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Op-Ed: ‘More Ted, Less Taxes’ – A lesson for state and local policymakers

Gov. Theodore Christianson reflected the conservative policies of President Calvin Coolidge. He was a lawyer, newspaper editor, and historian; he also served in the Minnesota Legislature. He was elected governor in 1924 and served three terms in that office. During his time in office, Gov. Christianson made fiscal prudence, or “economy in government,” a priority. He campaigned on slogans such as “More Ted, Less Taxes” and was given the nickname “Tightwad Ted.” He described himself as a true “liberal” – that is, in the old-fashioned sense of the word.

While President Calvin Coolidge was cutting tax rates, reducing spending and paying down the national debt at the federal level, Gov. Christianson was doing the same in Minnesota. As a former legislator and chair of the Appropriations Committee, Christianson understood the budget and also the numerous special interests that were fighting for more spending.

As governor, Christianson was the first executive to use the veto power extensively in an effort to limit spending. Gov. Christianson during his 1926 campaign celebrated his use of the veto in 1925 that saved taxpayers over $1.8 million. During the 1929 legislative session, Christianson vetoed three appropriations that accounted for over $15 million. These are just a few examples of the vetoes of Gov. Christianson, which totaled 76 during his time in office, saving taxpayers close to $18 million.

One of the major government reform initiatives that occurred under his watch was the 1925 Reorganization Act, which made the state government more efficient by limiting bureaucracy. Christianson argued that reforming state government by making it leaner was a good policy, but it was even more important to achieve the goal of making it more difficult for government to spend taxpayer dollars.

Gov. Christianson argued in his 1925 Inaugural Address that the executive branch should have more power “to limit and prevent the expenditure of public money.” He argued that both the governor and the Legislature had a responsibility to control spending. As Gov. Christianson stated, “Giving the Executive power to limit expenditures in no wise relieves the Legislature of responsibility to hold down appropriations. The Legislature from time immemorial has been the taxpayer’s last line of defense. Its power to limit or withhold revenue it must not and cannot relinquish.” Although the Legislature often clashed with Gov. Christianson over his use of the veto, it was successful in limiting spending.

Gov. Christian also urged the Legislature to lower taxes. During one of his campaigns, Christianson told voters that his fiscal agenda included reducing the tax levy, creating no new obligations for the state, and safeguarding and increasing the trust funds. Further, he called for the paying down of state debt and he established a goal of a “bondless state by 1935.”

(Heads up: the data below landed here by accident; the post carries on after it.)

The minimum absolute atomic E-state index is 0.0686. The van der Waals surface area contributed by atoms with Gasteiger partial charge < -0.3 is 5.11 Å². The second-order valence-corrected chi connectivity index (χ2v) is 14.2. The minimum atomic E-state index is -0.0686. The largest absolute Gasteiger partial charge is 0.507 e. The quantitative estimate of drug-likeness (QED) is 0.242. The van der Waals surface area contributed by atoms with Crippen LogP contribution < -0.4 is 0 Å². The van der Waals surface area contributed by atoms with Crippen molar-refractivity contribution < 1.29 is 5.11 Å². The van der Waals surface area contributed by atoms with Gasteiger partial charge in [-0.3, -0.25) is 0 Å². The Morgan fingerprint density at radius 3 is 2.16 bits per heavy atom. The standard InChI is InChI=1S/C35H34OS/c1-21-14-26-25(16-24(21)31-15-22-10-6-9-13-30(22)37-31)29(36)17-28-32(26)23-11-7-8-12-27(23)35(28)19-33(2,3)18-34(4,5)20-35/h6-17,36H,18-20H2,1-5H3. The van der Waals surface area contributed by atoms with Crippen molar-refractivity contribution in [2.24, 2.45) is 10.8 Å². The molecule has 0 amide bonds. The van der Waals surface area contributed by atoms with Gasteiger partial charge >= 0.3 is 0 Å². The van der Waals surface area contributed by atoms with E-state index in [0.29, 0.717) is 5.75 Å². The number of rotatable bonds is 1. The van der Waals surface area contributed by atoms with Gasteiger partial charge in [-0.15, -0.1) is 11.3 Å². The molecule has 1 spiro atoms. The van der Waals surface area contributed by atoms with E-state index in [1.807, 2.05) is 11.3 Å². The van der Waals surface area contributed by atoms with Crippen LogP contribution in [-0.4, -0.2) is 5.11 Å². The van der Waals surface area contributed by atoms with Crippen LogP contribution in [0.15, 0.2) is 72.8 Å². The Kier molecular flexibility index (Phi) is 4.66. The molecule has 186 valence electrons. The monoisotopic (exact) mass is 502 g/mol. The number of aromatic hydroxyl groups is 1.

Since Minnesota at this time did not have an income tax, Christianson argued that a fiscal conservative policy agenda should serve as an example for local governments to allow lower property taxes. “Economy in state government should set an example for communities,” Christianson said.

The New York Times reported toward the end of his time in office that Christianson has made tax relief a “chief undertaking of his administration.” Similar to President Coolidge, he argued that following “economy in government” and lowering taxes would benefit everyone in the economy.

As Gov. Christianson stated, “The best thing the State of Minnesota can do for the farmer, the laborer, or any other man, is to relieve him, so far as it may be done, of the burdens it has imposed on him. Reduce taxes, and farms will yield a larger net return. Reduce taxes, and the manufacturer can make goods and the merchant sell them at a lower price, and the laborer’s wage will have greater purchasing power.”

Gov. Christianson also reminded members of the Legislature that they did not have to solve every problem that confronted the state. “Inasmuch as most of my public service has been in the legislative branch of the government, I can say without offense that Legislatures sin more often by enacting laws than by defeating proposed measures,” Christianson said.

Gov. Christianson advised the Minnesota Legislature not to be hasty in voting for legislation. “‘When in doubt, vote No,’ might well be emblazoned over the door of every legislative hall,” stated Christianson, foreshadowing the advice of a future conservative, Senator Barry M. Goldwater. In addition, Christianson told the Legislature “it would be to the credit of the 1925 Legislature if it should pass fewer laws than any of its predecessors.”

The principles of lowering tax rates, reducing spending, reducing debt, and making state government more efficient are all policies that lead to making a state more competitive. It should also be remembered that not only was Christianson a fiscal conservative, but he also placed an emphasis on law and order by fighting crime.

The Washington Post in reporting the death of Gov. Christianson wrote that he was a “staunch Republican who devoted himself to curbing the mounting cost of state government and reducing state indebtedness.” Gov. Theodore Christianson, a champion of limited government in Minnesota, is an example for state and local policy leaders across the nation.


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